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Creativity isn’t something you should suppress

When contained, creativity will manifest within you in other, less desirable ways.

CREATIVITY ISN’T something you should suppress. You can try, of course; but creativity, when contained, will manifest within you in other, less desirable ways. Suppressed creativity will come out in the form of anxiety, depression, paranoia, obsessive thoughts.

I was talking to a friend recently. This friend suffers from anxiety and obsessive thoughts that swiftly spiral out of control with the ultimate conclusion to her self-manifested story being one of death and destruction.

She’s like the female version of me, or how I used to be.

I’m not saying I no longer battle anxiety—I do—but, by and large, it doesn’t overtake me and dominate my every thought as it once did.

I meditate like a motherfucker now.

I take long walks.

I bathe in the sounds of birds and the forest and escape artificial light and air any chance I get by going outside into a living, breathing landscape of leaves and trees and squirrels and bugs.

So, as I was talking to her, I said, “Have you ever tried writing or recording your thoughts on your phone?”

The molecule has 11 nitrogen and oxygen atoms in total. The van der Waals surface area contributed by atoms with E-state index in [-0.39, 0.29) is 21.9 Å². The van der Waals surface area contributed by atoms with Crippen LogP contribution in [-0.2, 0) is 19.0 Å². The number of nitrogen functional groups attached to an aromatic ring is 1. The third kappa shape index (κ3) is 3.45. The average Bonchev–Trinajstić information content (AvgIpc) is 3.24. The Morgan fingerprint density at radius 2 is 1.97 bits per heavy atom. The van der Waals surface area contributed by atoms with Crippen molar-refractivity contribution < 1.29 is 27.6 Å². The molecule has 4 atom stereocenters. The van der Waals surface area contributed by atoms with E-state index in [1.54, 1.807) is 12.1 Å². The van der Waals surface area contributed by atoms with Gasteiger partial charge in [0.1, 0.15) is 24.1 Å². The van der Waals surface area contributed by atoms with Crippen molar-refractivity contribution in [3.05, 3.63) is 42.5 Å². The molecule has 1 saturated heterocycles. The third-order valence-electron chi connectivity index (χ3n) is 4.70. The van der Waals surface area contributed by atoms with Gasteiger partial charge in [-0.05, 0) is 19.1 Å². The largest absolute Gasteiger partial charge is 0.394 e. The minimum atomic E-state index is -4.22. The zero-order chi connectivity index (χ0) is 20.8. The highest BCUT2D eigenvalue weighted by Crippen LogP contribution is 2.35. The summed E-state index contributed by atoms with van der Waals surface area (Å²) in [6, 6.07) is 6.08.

“No,” she said.

“You should,” I said.

“Why?” she asked.

“Because most of what you’re describing are plots or scenes within never before written blockbuster action films or novels. Maybe you don’t have anxiety so much as you have suppressed creativity. Maybe you’re Spielberg or Tarantino or Stephen King and just don’t know it.”

“I’ve never thought of it that way,” she said.

“Me neither, until now,” I said.

Photo by Rob Potter on Unsplash

By Jeffrey Pillow

Jeffrey Pillow is an American short story writer, memoirist, and poet. He is the author of The Lady Next Door. His writing has been published in Urge Magazine, The Nervous Breakdown, 16 Blocks, USA Today, Sports Illustrated, TheBody.com, New York Times, Washington Post, and Richmond Times-Dispatch.

He grew up in the small town of Phenix, Virginia, population: 200, and now lives in Charlottesville with his wife, two kids, and a dog named Mozzarella Cheese. He is a graduate of the University of Virginia where he was a Rainey Scholar. This is his blog.

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